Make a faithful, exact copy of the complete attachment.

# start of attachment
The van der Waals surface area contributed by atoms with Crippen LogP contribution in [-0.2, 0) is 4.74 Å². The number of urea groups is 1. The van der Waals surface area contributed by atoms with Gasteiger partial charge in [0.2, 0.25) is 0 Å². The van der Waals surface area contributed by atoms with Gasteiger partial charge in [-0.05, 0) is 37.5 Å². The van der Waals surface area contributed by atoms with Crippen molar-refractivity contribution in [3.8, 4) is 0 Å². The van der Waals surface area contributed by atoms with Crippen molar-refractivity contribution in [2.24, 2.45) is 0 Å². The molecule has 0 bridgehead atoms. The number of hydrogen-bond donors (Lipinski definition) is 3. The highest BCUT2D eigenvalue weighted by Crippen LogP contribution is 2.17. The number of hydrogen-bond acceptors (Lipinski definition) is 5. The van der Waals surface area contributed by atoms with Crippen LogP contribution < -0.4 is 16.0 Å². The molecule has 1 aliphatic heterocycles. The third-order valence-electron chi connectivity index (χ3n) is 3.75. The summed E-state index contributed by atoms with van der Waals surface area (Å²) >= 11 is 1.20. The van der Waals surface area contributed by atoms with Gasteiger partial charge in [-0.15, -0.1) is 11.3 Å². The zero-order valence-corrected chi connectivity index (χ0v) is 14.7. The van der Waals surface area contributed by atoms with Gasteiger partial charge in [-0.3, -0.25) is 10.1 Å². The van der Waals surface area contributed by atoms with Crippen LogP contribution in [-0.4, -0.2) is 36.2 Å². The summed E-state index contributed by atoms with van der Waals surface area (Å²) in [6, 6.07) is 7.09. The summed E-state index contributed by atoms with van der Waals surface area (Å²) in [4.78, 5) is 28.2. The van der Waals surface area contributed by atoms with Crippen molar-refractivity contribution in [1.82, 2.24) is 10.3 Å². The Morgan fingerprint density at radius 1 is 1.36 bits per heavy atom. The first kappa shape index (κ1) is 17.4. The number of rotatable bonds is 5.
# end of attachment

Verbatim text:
The van der Waals surface area contributed by atoms with Crippen LogP contribution in [-0.2, 0) is 4.74 Å². The number of urea groups is 1. The van der Waals surface area contributed by atoms with Gasteiger partial charge in [0.2, 0.25) is 0 Å². The van der Waals surface area contributed by atoms with Gasteiger partial charge in [-0.05, 0) is 37.5 Å². The van der Waals surface area contributed by atoms with Crippen molar-refractivity contribution in [3.8, 4) is 0 Å². The van der Waals surface area contributed by atoms with Crippen molar-refractivity contribution in [2.24, 2.45) is 0 Å². The molecule has 0 bridgehead atoms. The number of hydrogen-bond donors (Lipinski definition) is 3. The highest BCUT2D eigenvalue weighted by Crippen LogP contribution is 2.17. The number of hydrogen-bond acceptors (Lipinski definition) is 5. The van der Waals surface area contributed by atoms with Crippen LogP contribution < -0.4 is 16.0 Å². The molecule has 1 aliphatic heterocycles. The third-order valence-electron chi connectivity index (χ3n) is 3.75. The summed E-state index contributed by atoms with van der Waals surface area (Å²) >= 11 is 1.20. The van der Waals surface area contributed by atoms with Gasteiger partial charge in [-0.15, -0.1) is 11.3 Å². The zero-order valence-corrected chi connectivity index (χ0v) is 14.7. The van der Waals surface area contributed by atoms with Gasteiger partial charge in [-0.3, -0.25) is 10.1 Å². The van der Waals surface area contributed by atoms with Crippen LogP contribution in [-0.4, -0.2) is 36.2 Å². The summed E-state index contributed by atoms with van der Waals surface area (Å²) in [6, 6.07) is 7.09. The summed E-state index contributed by atoms with van der Waals surface area (Å²) in [4.78, 5) is 28.2. The van der Waals surface area contributed by atoms with Crippen molar-refractivity contribution in [1.82, 2.24) is 10.3 Å². The Morgan fingerprint density at radius 1 is 1.36 bits per heavy atom. The first kappa shape index (κ1) is 17.4. The number of rotatable bonds is 5.